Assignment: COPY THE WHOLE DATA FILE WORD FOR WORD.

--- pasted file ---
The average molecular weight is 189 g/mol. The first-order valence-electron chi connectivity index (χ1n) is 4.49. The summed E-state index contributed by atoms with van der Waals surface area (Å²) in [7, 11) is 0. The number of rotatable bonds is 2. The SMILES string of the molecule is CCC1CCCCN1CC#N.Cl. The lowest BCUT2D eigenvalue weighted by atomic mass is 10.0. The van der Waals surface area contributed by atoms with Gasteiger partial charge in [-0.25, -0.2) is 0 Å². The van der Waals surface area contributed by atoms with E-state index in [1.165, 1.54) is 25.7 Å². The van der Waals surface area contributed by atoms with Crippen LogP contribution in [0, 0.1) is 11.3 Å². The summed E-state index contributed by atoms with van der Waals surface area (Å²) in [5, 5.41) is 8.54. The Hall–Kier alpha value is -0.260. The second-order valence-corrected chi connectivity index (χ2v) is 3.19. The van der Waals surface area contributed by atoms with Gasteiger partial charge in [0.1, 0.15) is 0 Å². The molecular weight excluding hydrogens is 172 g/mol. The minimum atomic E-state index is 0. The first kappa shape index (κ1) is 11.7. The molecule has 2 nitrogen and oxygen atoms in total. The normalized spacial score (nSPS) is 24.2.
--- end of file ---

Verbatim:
The average molecular weight is 189 g/mol. The first-order valence-electron chi connectivity index (χ1n) is 4.49. The summed E-state index contributed by atoms with van der Waals surface area (Å²) in [7, 11) is 0. The number of rotatable bonds is 2. The SMILES string of the molecule is CCC1CCCCN1CC#N.Cl. The lowest BCUT2D eigenvalue weighted by atomic mass is 10.0. The van der Waals surface area contributed by atoms with Gasteiger partial charge in [-0.25, -0.2) is 0 Å². The van der Waals surface area contributed by atoms with E-state index in [1.165, 1.54) is 25.7 Å². The van der Waals surface area contributed by atoms with Crippen LogP contribution in [0, 0.1) is 11.3 Å². The summed E-state index contributed by atoms with van der Waals surface area (Å²) in [5, 5.41) is 8.54. The Hall–Kier alpha value is -0.260. The second-order valence-corrected chi connectivity index (χ2v) is 3.19. The van der Waals surface area contributed by atoms with Gasteiger partial charge in [0.1, 0.15) is 0 Å². The molecular weight excluding hydrogens is 172 g/mol. The minimum atomic E-state index is 0. The first kappa shape index (κ1) is 11.7. The molecule has 2 nitrogen and oxygen atoms in total. The normalized spacial score (nSPS) is 24.2.